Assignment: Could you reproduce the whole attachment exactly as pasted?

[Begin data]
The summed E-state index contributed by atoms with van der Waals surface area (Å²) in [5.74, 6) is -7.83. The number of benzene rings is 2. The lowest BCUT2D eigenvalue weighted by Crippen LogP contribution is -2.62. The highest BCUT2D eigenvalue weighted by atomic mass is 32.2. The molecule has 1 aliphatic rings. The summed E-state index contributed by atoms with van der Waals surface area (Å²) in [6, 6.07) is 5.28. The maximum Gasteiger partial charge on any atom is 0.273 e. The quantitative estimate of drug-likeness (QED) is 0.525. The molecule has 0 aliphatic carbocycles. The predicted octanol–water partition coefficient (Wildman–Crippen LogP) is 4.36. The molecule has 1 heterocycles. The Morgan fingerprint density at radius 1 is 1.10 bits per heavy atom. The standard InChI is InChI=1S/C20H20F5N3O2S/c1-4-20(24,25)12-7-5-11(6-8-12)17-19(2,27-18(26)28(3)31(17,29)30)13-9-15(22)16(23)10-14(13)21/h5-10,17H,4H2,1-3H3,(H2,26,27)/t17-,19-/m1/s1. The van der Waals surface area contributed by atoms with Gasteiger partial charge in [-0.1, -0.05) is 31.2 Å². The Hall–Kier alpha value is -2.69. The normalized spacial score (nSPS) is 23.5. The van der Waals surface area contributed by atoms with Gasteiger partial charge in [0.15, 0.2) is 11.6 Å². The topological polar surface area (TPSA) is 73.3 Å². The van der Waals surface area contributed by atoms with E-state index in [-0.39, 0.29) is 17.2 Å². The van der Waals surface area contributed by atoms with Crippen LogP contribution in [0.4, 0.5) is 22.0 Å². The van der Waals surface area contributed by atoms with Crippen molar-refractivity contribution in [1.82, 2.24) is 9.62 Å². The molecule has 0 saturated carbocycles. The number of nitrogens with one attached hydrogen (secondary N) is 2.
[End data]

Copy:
The summed E-state index contributed by atoms with van der Waals surface area (Å²) in [5.74, 6) is -7.83. The number of benzene rings is 2. The lowest BCUT2D eigenvalue weighted by Crippen LogP contribution is -2.62. The highest BCUT2D eigenvalue weighted by atomic mass is 32.2. The molecule has 1 aliphatic rings. The summed E-state index contributed by atoms with van der Waals surface area (Å²) in [6, 6.07) is 5.28. The maximum Gasteiger partial charge on any atom is 0.273 e. The quantitative estimate of drug-likeness (QED) is 0.525. The molecule has 0 aliphatic carbocycles. The predicted octanol–water partition coefficient (Wildman–Crippen LogP) is 4.36. The molecule has 1 heterocycles. The Morgan fingerprint density at radius 1 is 1.10 bits per heavy atom. The standard InChI is InChI=1S/C20H20F5N3O2S/c1-4-20(24,25)12-7-5-11(6-8-12)17-19(2,27-18(26)28(3)31(17,29)30)13-9-15(22)16(23)10-14(13)21/h5-10,17H,4H2,1-3H3,(H2,26,27)/t17-,19-/m1/s1. The van der Waals surface area contributed by atoms with Gasteiger partial charge in [-0.1, -0.05) is 31.2 Å². The Hall–Kier alpha value is -2.69. The normalized spacial score (nSPS) is 23.5. The van der Waals surface area contributed by atoms with Gasteiger partial charge in [0.15, 0.2) is 11.6 Å². The topological polar surface area (TPSA) is 73.3 Å². The van der Waals surface area contributed by atoms with E-state index in [-0.39, 0.29) is 17.2 Å². The van der Waals surface area contributed by atoms with Crippen LogP contribution in [0.4, 0.5) is 22.0 Å². The van der Waals surface area contributed by atoms with Crippen molar-refractivity contribution in [1.82, 2.24) is 9.62 Å². The molecule has 0 saturated carbocycles. The number of nitrogens with one attached hydrogen (secondary N) is 2.